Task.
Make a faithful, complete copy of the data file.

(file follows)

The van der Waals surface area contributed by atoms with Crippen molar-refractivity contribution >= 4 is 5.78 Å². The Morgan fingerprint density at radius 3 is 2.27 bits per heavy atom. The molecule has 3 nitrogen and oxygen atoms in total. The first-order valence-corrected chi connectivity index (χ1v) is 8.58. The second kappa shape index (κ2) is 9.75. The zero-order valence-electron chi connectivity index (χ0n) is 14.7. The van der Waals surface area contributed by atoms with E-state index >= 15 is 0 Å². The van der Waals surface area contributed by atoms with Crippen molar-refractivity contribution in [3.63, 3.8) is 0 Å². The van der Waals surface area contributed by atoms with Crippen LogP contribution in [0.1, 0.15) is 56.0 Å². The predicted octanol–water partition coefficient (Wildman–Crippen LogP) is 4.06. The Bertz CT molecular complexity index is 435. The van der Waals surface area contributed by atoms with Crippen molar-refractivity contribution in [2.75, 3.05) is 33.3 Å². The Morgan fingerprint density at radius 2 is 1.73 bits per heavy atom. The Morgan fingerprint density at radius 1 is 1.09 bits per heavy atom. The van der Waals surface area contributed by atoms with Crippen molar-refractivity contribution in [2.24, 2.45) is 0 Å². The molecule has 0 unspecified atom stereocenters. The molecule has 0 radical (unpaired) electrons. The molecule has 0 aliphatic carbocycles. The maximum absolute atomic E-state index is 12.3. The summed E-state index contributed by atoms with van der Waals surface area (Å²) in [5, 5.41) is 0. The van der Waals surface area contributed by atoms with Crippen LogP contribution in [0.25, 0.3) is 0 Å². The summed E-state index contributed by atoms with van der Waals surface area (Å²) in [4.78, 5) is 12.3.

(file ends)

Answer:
The van der Waals surface area contributed by atoms with Crippen molar-refractivity contribution >= 4 is 5.78 Å². The Morgan fingerprint density at radius 3 is 2.27 bits per heavy atom. The molecule has 3 nitrogen and oxygen atoms in total. The first-order valence-corrected chi connectivity index (χ1v) is 8.58. The second kappa shape index (κ2) is 9.75. The zero-order valence-electron chi connectivity index (χ0n) is 14.7. The van der Waals surface area contributed by atoms with E-state index >= 15 is 0 Å². The van der Waals surface area contributed by atoms with Crippen molar-refractivity contribution in [3.63, 3.8) is 0 Å². The van der Waals surface area contributed by atoms with Crippen LogP contribution in [0.1, 0.15) is 56.0 Å². The predicted octanol–water partition coefficient (Wildman–Crippen LogP) is 4.06. The Bertz CT molecular complexity index is 435. The van der Waals surface area contributed by atoms with Crippen molar-refractivity contribution in [2.75, 3.05) is 33.3 Å². The Morgan fingerprint density at radius 2 is 1.73 bits per heavy atom. The Morgan fingerprint density at radius 1 is 1.09 bits per heavy atom. The van der Waals surface area contributed by atoms with Crippen molar-refractivity contribution in [2.24, 2.45) is 0 Å². The molecule has 0 unspecified atom stereocenters. The molecule has 0 radical (unpaired) electrons. The molecule has 0 aliphatic carbocycles. The maximum absolute atomic E-state index is 12.3. The summed E-state index contributed by atoms with van der Waals surface area (Å²) in [5, 5.41) is 0. The van der Waals surface area contributed by atoms with Crippen LogP contribution in [0.25, 0.3) is 0 Å². The summed E-state index contributed by atoms with van der Waals surface area (Å²) in [4.78, 5) is 12.3.